Bits and Pieces:

  • Someone has pried a window open on the 20th floor, so Linda’s natural instinct is to throw a crash dummy out of it to freak out floors 1-19. Later, they throw perfectly good cupcakes out that window, for reasons I don’t completely understand.
  • Linda accuses Ted of loving rules so much that he’d marry rules if he could and have rule children and live in a house made of rules. “You mean live in a house made of my own children?” he responds.  This is one of many great exchanges in this episode.
  • Phil and Lem wonder if Ted likes yogurt, and you get the distinct impression that “wondering what Ted likes/does” is a common pastime for the two of them. later in the episode we see they were both right about their particular ruminations here
  • “If only Ted were here he could tell us what to do without him.” – Phil
  • “Stop it! We’re scientists, not people who can examine every variable of a phenomenon to determine an accurate understanding of a specific event. Ted’s late. We can’t know why any more than we can unlock the secrets of the universe.” – An amazing line from Bhamba. In an episode filled with great lines (like most episodes!), this one might be my favorite. Nobody calls him on it, they just kind of look at him for a beat and move on.
  • “Blah blah blah. No wonder the system deleted you.” – Veronica
  • When Linda is first put in charge of the lab, the following exchange from Bhamba and Lem is a particular highlight:
    Bhamba: “See if you can follow this: Lem is an idiot.
    Lem: “Well see if you can follow this: that hurt my feelings.”
  • Linda uses the phrase “Full-frontal nerdity,” which, if it didn’t sound so naughty, might be this site’s new tagline
  • Speaking of naughty, I mention this without comment because it’s amusing, but don’t really know what else to say about it: Ted only uses his junk for good, not evil. With great junk comes great responsibility. Let us never speak of Ted’s junk again.
  • When Ted tries to explain his middle name, Veronica says “I don’t care.” Ha!
  • “I know it’s hard to accept that giant companies don’t care about people. I know how hard it was for me when I first realized it… when I was 8.” – Another great Veronica line
  • “Ted is the shiniest employee we have!” – Linda
  • Rose, the smartest TV kid ever, figures out who Dr. Bhamba is from his “we live alone and we die alone” line. Love that.
  • “Okay, Patricia, consider me hugged.” – Ted
  • “I’m pepper because I’m spicy” – Lem, figuring out which of the salt & pepper he is during the caper planning

  • During the caper, another fantastic exchange between Lem and Bhamba:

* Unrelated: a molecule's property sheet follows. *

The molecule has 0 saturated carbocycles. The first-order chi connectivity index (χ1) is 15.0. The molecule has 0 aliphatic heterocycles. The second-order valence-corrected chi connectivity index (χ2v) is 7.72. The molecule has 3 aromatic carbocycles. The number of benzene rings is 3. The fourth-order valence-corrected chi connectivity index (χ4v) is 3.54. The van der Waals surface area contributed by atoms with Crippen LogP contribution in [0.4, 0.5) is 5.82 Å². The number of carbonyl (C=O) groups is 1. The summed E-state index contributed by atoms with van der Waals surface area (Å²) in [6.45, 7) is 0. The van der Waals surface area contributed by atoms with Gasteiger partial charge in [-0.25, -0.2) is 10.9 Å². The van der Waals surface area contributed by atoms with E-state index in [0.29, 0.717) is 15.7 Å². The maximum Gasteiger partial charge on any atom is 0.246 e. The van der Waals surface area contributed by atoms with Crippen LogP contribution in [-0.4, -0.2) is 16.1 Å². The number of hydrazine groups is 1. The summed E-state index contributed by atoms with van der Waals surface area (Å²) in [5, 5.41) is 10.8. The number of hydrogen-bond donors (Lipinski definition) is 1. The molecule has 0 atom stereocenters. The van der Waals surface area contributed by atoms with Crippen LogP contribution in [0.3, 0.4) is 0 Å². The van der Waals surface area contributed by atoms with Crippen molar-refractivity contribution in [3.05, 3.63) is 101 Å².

Lem: “Did you disable the camera?”
    Bhamba: “Did you disable your stupid question filter?”
    Lem: “I thought I did.”
  • “You’ve all disappointed me. That’s punishment enough. …I’m kidding, get in here.” – Veronica


Veridian Dynamics. Individuals. We believe everyone is special, irreplaceable, and will follow the thing walking in front of it. That’s why we celebrate all individuals, even ones going nowhere. Veridian Dynamics. Because you can’t spell “individual” without “Veridian” and “U” and an “L.”

Ideas/Inventions mentioned in this episode:

  • A million fish in Lake Michigan grew fur – listed as a mistake, but still a pretty interesting development, I think!
  • Some sort of experiment in which the crash dummy needs to be hit by a train
  • Personal jetpack, which Lem gets to try out and the plot even hinges on
  • The octo-chicken, one of my favorite inventions ever, even if the very thought of it weaving webs and chasing people freaks me out as much as it does Linda

Coworkers named/seen:

  • Janet S. Crotum, Human Resources – We hear her name as “Janet” in this episode, but we find out her complete name later in the series
  • Ryan, the overly talky security guy. His wife is talked about as being 400 pounds, but she’s nowhere near that big when we meet her later in the series. Retconned!
  • Patricia – We’ve seen her before, but she finally gets a name. She has a crush on Ted, as most people seem to. She also seems to gravitate quickly towards the idea that people who are missing or late are dead. “People die, Linda. Ask my dead neighbor.”
  • More Bhamba!
  • Jim from Marketing, who takes Ted’s office when Ted gets deleted
  • Chet, Veronica’s boss. We’ve seen him before, but I think this is the first he’s been named?

Next week: S01E07 – “Get Happy”